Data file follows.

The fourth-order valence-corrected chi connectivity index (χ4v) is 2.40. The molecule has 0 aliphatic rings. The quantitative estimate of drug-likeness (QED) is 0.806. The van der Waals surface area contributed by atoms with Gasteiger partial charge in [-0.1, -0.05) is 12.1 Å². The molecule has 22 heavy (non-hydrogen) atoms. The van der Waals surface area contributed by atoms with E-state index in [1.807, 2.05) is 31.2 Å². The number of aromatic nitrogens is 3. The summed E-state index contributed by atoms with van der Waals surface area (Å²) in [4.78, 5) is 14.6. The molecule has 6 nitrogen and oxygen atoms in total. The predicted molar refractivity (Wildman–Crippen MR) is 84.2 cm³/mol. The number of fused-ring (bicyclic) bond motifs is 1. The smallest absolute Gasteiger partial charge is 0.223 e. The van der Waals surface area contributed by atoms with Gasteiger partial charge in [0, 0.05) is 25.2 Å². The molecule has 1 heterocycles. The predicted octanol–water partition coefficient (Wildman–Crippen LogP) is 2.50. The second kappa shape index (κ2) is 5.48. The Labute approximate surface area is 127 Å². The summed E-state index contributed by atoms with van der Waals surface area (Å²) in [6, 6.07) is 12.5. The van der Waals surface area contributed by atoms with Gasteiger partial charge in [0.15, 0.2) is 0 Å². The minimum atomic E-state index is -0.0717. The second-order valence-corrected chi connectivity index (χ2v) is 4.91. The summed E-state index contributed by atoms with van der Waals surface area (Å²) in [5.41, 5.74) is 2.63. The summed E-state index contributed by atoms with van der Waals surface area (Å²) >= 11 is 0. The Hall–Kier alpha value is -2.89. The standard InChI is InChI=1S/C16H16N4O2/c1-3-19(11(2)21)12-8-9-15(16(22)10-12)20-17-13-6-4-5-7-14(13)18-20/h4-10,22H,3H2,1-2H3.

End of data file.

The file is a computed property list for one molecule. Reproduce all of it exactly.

The fourth-order valence-corrected chi connectivity index (χ4v) is 2.40. The molecule has 0 aliphatic rings. The quantitative estimate of drug-likeness (QED) is 0.806. The van der Waals surface area contributed by atoms with Gasteiger partial charge in [-0.1, -0.05) is 12.1 Å². The molecule has 22 heavy (non-hydrogen) atoms. The van der Waals surface area contributed by atoms with E-state index in [1.807, 2.05) is 31.2 Å². The number of aromatic nitrogens is 3. The summed E-state index contributed by atoms with van der Waals surface area (Å²) in [4.78, 5) is 14.6. The molecule has 6 nitrogen and oxygen atoms in total. The predicted molar refractivity (Wildman–Crippen MR) is 84.2 cm³/mol. The number of fused-ring (bicyclic) bond motifs is 1. The smallest absolute Gasteiger partial charge is 0.223 e. The van der Waals surface area contributed by atoms with Gasteiger partial charge in [0, 0.05) is 25.2 Å². The molecule has 1 heterocycles. The predicted octanol–water partition coefficient (Wildman–Crippen LogP) is 2.50. The second kappa shape index (κ2) is 5.48. The Labute approximate surface area is 127 Å². The summed E-state index contributed by atoms with van der Waals surface area (Å²) in [6, 6.07) is 12.5. The van der Waals surface area contributed by atoms with Gasteiger partial charge in [0.15, 0.2) is 0 Å². The minimum atomic E-state index is -0.0717. The second-order valence-corrected chi connectivity index (χ2v) is 4.91. The summed E-state index contributed by atoms with van der Waals surface area (Å²) in [5.41, 5.74) is 2.63. The summed E-state index contributed by atoms with van der Waals surface area (Å²) >= 11 is 0. The Hall–Kier alpha value is -2.89. The standard InChI is InChI=1S/C16H16N4O2/c1-3-19(11(2)21)12-8-9-15(16(22)10-12)20-17-13-6-4-5-7-14(13)18-20/h4-10,22H,3H2,1-2H3.